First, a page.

GCSE Results Day 2018: What to do next if your grades didn't match expetations

Failed your GCSEs or didn't get the desired results? Listen, it's not the end of the world, so don't panic.

Tuesday, 14th August 2018, 4:21 pm
Updated Tuesday, 4th September 2018, 3:22 am
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Sure, not achieving the marks you expected is terribly disappointing, and the thought of having to tell everyone how badly you did - especially grinning pals who have aced their exams - is enough to fill you with dread.

But while life would appear to be much rosier had you passed all your exams, there are still plenty of opportunities for you.

After GCSEs, you could continue studying subjects you like, take vocational qualifications, an apprenticeship, or work or volunteer while studying part-time.

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GCSE grades haven't come up to expectations?

If you haven't done as well as you'd expected, there is a lot that can be done in the next few weeks to influence the future - but be prepared to act now.

Maths and English are by the far the most important subjects. If you haven't passed one of them, speak to the head of sixth form or the college you hope to attend. Plenty of schools and colleges offer classes to prepare you to re-sit these GCSEs or provide alternative courses.

If that's not the case, check with other colleges in your area to see if they offer additional classes.

If it's just one grade below what is required to get into college, you can speak to the head of sixth form or the college you applied to - depending on take up of the course, they may still accommodate you with the lower grades.

Alternatively, they may offer you a place but on a different subject or course.

Need to do re-sits?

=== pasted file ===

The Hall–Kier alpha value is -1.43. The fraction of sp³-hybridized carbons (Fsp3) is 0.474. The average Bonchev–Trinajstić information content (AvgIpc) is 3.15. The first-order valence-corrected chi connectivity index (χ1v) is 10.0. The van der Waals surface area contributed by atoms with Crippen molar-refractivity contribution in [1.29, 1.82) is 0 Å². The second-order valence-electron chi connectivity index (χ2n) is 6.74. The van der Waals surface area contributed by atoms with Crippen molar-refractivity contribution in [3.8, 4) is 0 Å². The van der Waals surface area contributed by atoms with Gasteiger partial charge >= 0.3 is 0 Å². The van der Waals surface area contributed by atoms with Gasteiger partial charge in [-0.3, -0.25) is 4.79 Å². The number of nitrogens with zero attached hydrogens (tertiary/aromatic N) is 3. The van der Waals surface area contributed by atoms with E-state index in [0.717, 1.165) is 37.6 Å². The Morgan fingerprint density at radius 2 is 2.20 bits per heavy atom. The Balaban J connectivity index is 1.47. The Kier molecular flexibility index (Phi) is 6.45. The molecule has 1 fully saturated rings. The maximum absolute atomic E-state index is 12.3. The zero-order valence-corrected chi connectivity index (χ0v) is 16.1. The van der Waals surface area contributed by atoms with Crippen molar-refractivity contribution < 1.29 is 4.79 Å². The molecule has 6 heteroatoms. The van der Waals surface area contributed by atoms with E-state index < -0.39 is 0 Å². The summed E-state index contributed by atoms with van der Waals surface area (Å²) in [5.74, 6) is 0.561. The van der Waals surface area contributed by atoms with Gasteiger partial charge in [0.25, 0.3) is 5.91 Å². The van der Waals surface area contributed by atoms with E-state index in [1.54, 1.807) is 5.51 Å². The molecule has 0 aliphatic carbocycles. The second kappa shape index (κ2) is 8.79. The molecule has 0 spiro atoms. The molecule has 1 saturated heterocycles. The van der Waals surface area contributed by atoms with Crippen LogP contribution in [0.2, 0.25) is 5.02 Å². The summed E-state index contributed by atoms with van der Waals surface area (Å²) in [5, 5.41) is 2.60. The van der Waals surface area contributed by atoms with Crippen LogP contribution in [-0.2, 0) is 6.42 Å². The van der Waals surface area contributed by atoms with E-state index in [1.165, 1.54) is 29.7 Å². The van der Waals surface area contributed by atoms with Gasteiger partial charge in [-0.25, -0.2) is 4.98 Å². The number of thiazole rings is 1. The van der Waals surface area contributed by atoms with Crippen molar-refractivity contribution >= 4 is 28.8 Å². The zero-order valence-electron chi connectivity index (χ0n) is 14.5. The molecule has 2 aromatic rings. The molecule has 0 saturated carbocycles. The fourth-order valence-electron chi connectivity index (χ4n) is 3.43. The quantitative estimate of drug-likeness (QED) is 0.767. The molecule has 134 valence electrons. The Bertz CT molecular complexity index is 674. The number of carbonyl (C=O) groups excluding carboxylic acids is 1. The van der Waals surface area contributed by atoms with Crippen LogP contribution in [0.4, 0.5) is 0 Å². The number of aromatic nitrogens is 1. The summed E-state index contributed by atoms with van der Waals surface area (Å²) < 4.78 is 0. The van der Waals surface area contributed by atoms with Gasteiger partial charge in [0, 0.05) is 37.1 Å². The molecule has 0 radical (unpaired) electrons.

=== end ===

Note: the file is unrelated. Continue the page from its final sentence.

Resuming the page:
If you don't have the grades to go to college, you still have a number of different options. You can re-sit one or more of the subjects you failed to help boost your overall grade, or if you think there was an error with the marking of your paper, you can ask for it to be re-marked.

This can be arranged through your school, but you'll have to pay a fee, which will only be reimbursed if there is a grade change.

Colleges and training providers offer a wide range of training courses that are part-time, including A-Levels and work-related qualifications, such as BTECs or NVQs (see below).

BTECs: These are vocational qualifications in subjects ranging from business studies to engineering.

NVQs: A National Vocational Qualification (NVQ) is work-related and designed to help you gain the skills and knowledge needed to do certain jobs


Maybe you've had enough of the classroom full-time and want to learn a new profession, trade or skill. If that's the case, this could be the way to go. Apprenticeships are proper jobs with proper training - you earn while you learn and pick up qualifications as you go.

Schemes take between one and four years to complete and run on three different levels.


A traineeship gets you ready for work or for doing an apprenticeship. They last from six weeks to six months and provide essential work preparation training, literacy and numeracy skills and work experience to get an apprenticeship or other job.

Work or volunteer while studying part-time

There's always the option to combine training or studying for a qualification and work at the same time. It doesn't need to be a paid job, either - you could volunteer on a project or with a charity, or get yourself a work-experience placement in a job area that appeals to you.

Need more advice?

If you want someone to talk to, the National Careers Service - www.nationalcareersservice.direct.gov.uk - can aid you.

You can contact an adviser by telephone on: 0800 100 900

Online: Use their webchat, which is available from 8am-10pm every day.